After losing two consecutive presidential elections, Republicans in key battleground states are working to transform the way the country elects its presidents.
As of now, many state laws give the winner of a state’s popular vote all its Electoral College votes too. But GOP officials, including Republican National Committee Chairman Reince Priebus, argue that it makes more sense to divide Electoral College votes proportionally.
“It’s something that a lot of states that have been consistently blue that are fully controlled red ought to be looking at," Priebus told the Wisconsin Journal Sentinel.
But not all conservatives agree the fight is the best use of the GOP’s time.
"Obviously states have the right to decide how these election laws will function, and it might be a debate worth having,” said Jordan Powell, GOP consultant and founder of RedRight Strategies. “However, as a party, we have to be careful not to change the rules just because we don't like the outcome of the last few elections. We should be focusing on our message, outreach, and other important issues first.”
Michigan Gov. Rick Snyder told The Associated Press on Tuesday he “could go either way” on the change and doesn’t plan to push it, although he believes it’s a reasonable issue to debate.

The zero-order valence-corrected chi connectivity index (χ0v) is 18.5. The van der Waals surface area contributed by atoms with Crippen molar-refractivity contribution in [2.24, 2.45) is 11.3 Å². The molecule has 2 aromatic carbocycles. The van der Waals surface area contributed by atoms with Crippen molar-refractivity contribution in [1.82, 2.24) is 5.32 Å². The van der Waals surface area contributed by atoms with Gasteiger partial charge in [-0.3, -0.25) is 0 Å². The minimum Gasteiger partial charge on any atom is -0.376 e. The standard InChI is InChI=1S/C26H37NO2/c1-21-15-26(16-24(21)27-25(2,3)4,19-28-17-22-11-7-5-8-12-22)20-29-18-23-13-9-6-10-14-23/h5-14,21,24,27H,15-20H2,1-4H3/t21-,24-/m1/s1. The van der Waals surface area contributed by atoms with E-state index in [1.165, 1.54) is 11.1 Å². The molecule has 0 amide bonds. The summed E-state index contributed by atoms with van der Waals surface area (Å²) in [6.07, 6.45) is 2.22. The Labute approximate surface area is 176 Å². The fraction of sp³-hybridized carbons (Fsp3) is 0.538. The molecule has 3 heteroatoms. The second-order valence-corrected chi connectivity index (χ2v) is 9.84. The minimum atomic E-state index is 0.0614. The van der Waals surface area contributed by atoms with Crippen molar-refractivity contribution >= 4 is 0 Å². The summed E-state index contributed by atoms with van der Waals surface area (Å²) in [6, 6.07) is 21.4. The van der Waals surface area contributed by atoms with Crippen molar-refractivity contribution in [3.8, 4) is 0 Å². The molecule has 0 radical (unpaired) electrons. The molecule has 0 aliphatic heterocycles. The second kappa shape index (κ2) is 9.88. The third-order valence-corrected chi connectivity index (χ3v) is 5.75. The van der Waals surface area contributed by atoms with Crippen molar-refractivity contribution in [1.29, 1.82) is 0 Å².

Republican leaders in the Michigan Statehouse remain undecided on whether or not to embrace the change there. But State Rep. Peter Lund, who introduced a bill to change the allocation system two years ago, said some Republicans might be more receptive now, considering the outcome of the 2012 election.
“We never really pushed it before,” he said, adding the bill wasn’t designed to give one party an advantage.
But Democrats aren’t convinced.
“This is nothing more than election-rigging,” said Michigan Democratic Chairman Mark Brewer.
Maine and Nebraska have already moved away from a winner-take-all system to one that divvies up electoral votes based on congressional district.
In Wisconsin, Republican Gov. Scott Walker called it an “interesting idea” but said it wasn’t one of his priorities, nor has he decided whether he supports such a change in electoral vote allocation.
All 10 of the state’s Electoral College votes went to President Barack Obama last fall under the current system. If awarded based on the new system, the votes would have been spread evenly between Obama and Republican candidate Mitt Romney.
Nationwide, Obama won the popular vote with 65.0 million votes, or 51.1 percent, to Romney’s 60.9 million. Obama won the Electoral College by a wide margin, 332-206 electoral votes. It’s unclear whether he would have been reelected under the new system, depending upon how many states adopted the change.